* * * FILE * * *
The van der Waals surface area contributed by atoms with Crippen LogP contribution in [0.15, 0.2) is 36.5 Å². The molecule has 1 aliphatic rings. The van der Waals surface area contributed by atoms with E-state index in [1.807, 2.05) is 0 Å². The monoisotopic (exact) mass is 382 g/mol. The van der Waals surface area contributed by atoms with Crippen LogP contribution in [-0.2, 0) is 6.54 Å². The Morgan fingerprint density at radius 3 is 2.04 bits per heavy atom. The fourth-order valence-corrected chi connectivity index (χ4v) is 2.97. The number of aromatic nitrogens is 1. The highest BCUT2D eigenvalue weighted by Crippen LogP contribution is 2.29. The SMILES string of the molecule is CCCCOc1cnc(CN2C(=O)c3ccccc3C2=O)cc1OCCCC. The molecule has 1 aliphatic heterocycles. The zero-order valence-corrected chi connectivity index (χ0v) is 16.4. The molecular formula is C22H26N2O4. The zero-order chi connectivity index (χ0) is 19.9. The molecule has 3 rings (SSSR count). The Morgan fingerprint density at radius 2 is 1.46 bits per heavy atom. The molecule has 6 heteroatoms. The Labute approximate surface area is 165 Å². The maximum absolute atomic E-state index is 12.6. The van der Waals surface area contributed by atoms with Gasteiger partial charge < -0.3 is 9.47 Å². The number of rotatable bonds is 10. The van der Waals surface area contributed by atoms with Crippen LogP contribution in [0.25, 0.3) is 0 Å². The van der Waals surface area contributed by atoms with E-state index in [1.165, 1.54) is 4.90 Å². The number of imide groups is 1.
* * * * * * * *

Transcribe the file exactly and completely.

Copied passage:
The van der Waals surface area contributed by atoms with Crippen LogP contribution in [0.15, 0.2) is 36.5 Å². The molecule has 1 aliphatic rings. The van der Waals surface area contributed by atoms with E-state index in [1.807, 2.05) is 0 Å². The monoisotopic (exact) mass is 382 g/mol. The van der Waals surface area contributed by atoms with Crippen LogP contribution in [-0.2, 0) is 6.54 Å². The Morgan fingerprint density at radius 3 is 2.04 bits per heavy atom. The fourth-order valence-corrected chi connectivity index (χ4v) is 2.97. The number of aromatic nitrogens is 1. The highest BCUT2D eigenvalue weighted by Crippen LogP contribution is 2.29. The SMILES string of the molecule is CCCCOc1cnc(CN2C(=O)c3ccccc3C2=O)cc1OCCCC. The molecule has 1 aliphatic heterocycles. The zero-order valence-corrected chi connectivity index (χ0v) is 16.4. The molecular formula is C22H26N2O4. The zero-order chi connectivity index (χ0) is 19.9. The molecule has 3 rings (SSSR count). The Morgan fingerprint density at radius 2 is 1.46 bits per heavy atom. The molecule has 6 heteroatoms. The Labute approximate surface area is 165 Å². The maximum absolute atomic E-state index is 12.6. The van der Waals surface area contributed by atoms with Gasteiger partial charge < -0.3 is 9.47 Å². The number of rotatable bonds is 10. The van der Waals surface area contributed by atoms with Crippen LogP contribution in [0.25, 0.3) is 0 Å². The van der Waals surface area contributed by atoms with E-state index in [1.165, 1.54) is 4.90 Å². The number of imide groups is 1.